The latest episode of The President’s Inbox is live. This week, Jim sat down with Susan M. Gordon, former principal deputy director of National Intelligence, and Admiral Michael G. Mullen, former chairman of the Joint Chiefs of Staff. They are the co-chairs of CFR’s recently released independent task force report titled, “U.S.-Taiwan Relations in a New Era: Responding to a More Assertive China.”
Susan M. Gordon, former principal deputy director of National Intelligence, and Admiral Michael G. Mullen, former chairman of the joint chiefs of staff, sit down with James M. Lindsay to discuss the nature and extent of U.S. support for Taiwan in the face of growing Chinese power.
They discussed what the United States should be doing to prevent a war in the Taiwan Strait in an era of great power competition with China.
Here are five highlights from the discussion:
1.) Tensions are rising in the Taiwan Strait. For four decades, the United States has pursued a policy of strategy ambiguity on Taiwan, leaving uncertain what measures it would take if China tried to forcibly unify the island with the mainland. That policy is now being tested. Chinese President Xi has repeatedly vowed to unify Taiwan with China. U.S. intelligence officials say he has directed the Chinese military “to be ready by 2027 to conduct a successful invasion" of Taiwan. At the same time, U.S. President Joe Biden has publicly said four times that the United States will come to Taiwan’s aid in the face of an invasion—only for White House staff to immediately say that his remarks did not constitute a change in U.S. policy. Sue said that while the United States needs to “come down on the clarity issue,” it’s not a U.S. decision “around what China and Taiwan decide to do together.”
2.) Taiwan matters to the United States. Sue noted that Ukraine highlighted the U.S. interest in maintaining the international order. She put it this way: “What happened in Ukraine puts a very fine point of where we stand in terms of the international order and whether it is now okay for someone to just resolve geographic boundaries by force.” Taiwan also produces most of the world’s cutting-edge semiconductors. She acknowledged that the United States would lose an economic and democratic partner in the region and that it would “create more instability in the region, not only for our interests but for our allies’ interests.”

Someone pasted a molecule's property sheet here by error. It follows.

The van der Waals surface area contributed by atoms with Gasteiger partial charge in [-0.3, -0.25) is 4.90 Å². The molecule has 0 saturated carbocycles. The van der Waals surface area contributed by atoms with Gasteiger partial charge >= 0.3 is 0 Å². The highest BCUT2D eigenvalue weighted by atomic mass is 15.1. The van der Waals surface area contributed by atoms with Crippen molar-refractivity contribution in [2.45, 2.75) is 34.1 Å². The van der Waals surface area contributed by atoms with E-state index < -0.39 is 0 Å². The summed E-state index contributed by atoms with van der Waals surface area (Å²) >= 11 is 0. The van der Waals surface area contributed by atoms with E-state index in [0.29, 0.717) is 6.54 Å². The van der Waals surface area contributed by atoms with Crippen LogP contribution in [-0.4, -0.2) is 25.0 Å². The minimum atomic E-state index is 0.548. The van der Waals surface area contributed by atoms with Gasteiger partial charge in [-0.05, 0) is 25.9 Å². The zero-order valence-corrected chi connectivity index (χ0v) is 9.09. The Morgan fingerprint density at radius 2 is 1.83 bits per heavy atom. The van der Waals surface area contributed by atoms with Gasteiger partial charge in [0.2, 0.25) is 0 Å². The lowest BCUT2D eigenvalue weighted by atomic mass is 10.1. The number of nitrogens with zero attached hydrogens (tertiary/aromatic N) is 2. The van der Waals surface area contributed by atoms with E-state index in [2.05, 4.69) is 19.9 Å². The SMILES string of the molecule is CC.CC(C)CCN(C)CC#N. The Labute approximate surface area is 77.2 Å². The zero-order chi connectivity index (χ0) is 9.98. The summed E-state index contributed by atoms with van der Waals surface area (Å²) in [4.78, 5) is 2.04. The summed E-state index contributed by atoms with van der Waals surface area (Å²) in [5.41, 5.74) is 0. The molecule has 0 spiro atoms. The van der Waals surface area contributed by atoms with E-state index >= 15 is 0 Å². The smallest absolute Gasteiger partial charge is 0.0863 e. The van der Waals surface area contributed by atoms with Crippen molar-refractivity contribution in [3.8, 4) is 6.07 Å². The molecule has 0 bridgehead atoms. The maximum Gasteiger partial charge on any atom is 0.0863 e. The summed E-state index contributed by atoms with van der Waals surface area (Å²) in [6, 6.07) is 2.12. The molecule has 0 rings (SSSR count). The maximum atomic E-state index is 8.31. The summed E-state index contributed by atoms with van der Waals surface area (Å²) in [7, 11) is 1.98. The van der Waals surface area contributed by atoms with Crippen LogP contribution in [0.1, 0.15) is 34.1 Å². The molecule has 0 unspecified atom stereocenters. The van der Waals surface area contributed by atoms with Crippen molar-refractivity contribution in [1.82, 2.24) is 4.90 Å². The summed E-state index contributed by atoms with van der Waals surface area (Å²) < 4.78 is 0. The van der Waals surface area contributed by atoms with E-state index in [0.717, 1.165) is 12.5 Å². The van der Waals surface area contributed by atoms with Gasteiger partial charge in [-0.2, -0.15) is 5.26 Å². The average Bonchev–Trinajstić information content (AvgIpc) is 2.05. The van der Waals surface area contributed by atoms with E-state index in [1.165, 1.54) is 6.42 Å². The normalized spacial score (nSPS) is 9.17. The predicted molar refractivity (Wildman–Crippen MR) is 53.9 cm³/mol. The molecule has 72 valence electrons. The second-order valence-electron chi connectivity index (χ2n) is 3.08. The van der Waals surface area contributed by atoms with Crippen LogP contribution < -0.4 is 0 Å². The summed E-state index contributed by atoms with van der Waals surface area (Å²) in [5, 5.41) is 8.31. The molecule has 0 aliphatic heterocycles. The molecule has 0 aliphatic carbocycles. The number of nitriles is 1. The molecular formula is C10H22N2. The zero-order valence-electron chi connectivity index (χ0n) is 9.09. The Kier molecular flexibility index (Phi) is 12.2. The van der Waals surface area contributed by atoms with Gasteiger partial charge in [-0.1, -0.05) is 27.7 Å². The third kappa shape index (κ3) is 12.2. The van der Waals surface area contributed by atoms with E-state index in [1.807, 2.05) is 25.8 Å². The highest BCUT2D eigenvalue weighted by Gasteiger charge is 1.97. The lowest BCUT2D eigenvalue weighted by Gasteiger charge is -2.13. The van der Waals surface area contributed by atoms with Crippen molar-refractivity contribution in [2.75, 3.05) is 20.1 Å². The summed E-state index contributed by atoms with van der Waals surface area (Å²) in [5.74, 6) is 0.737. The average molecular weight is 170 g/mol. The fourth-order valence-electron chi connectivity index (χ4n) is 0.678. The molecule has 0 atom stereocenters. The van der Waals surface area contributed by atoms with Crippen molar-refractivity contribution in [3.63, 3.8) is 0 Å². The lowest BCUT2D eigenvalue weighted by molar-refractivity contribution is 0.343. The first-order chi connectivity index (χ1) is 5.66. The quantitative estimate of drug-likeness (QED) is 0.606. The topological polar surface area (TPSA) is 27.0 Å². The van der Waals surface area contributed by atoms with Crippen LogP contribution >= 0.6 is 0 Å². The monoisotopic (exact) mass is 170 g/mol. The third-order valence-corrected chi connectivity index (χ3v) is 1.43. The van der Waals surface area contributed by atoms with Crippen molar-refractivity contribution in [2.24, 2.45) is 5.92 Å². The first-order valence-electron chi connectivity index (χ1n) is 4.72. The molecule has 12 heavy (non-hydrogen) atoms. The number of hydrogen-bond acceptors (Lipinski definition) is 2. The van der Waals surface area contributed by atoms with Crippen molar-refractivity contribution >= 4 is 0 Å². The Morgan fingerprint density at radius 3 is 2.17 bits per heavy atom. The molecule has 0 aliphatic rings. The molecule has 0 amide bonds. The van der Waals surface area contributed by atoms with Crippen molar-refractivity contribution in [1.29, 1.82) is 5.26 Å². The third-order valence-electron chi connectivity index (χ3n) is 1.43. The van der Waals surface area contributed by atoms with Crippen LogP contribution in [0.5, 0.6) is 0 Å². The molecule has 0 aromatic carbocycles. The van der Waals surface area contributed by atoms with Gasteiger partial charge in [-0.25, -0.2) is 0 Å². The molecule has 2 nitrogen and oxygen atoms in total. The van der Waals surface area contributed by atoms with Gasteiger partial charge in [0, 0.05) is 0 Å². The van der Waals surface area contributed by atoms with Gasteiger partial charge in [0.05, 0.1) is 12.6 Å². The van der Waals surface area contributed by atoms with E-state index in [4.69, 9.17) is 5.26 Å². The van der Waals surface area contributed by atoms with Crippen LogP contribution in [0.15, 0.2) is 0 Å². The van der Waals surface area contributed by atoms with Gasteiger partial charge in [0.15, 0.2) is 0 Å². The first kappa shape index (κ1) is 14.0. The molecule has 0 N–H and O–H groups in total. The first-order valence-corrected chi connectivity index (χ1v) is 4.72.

3.) Invading Taiwan wouldn’t be easy. Taiwan sits more than one hundred miles off the coast of China. But amphibious invasions, as Mike noted, take the crown for being among the toughest military operations to pull off. At the same time, Mike said that China has invested heavily in its military. “They are much more capable than they used to be,” he pointed out. “All of that said, back to the complexity of the operation, it’s not a given.”
4.) The United States needs to bolster deterrence in the Taiwan Strait without provoking China. Mike said that the U.S. deterrent posture “is failing, and we need to restore the deterrence that stood us well over four plus decades.” The United States can accomplish this by communicating its deep interests in the region and by getting allies on the same page. Mike acknowledged that U.S. focus has largely been elsewhere in the world for the last twenty years. Now, he says, “we need to refocus and build capacity there to make sure that China can’t forcefully generate this outcome of taking Taiwan.”
5.) Avoiding conflict will take great diplomatic nuance. Mike and Sue stressed the importance of nuance. A heavy-handed U.S. approach could come with a heavy cost. Many Chinese see the island as theirs, while many younger Taiwanese continue to see a distinction between Taiwan and China. The way Mike put it, “the complexity here is enormous and we have to be very careful and—I think—very nuanced in how all this gets handled to sustain the kind of stability in terms of a lack of conflict.”
David Sacks, who directed the CFR task force, has started a blog series that dives into specific topics the report discusses. His first piece analyzed why what happens to Taiwan matters for the United States. He also recently co-wrote a piece in Foreign Affairs that explored what steps the United States needs to take to deter China from invading Taiwan.
CFR has a great backgrounder on why tensions between China and Taiwan continue to rise.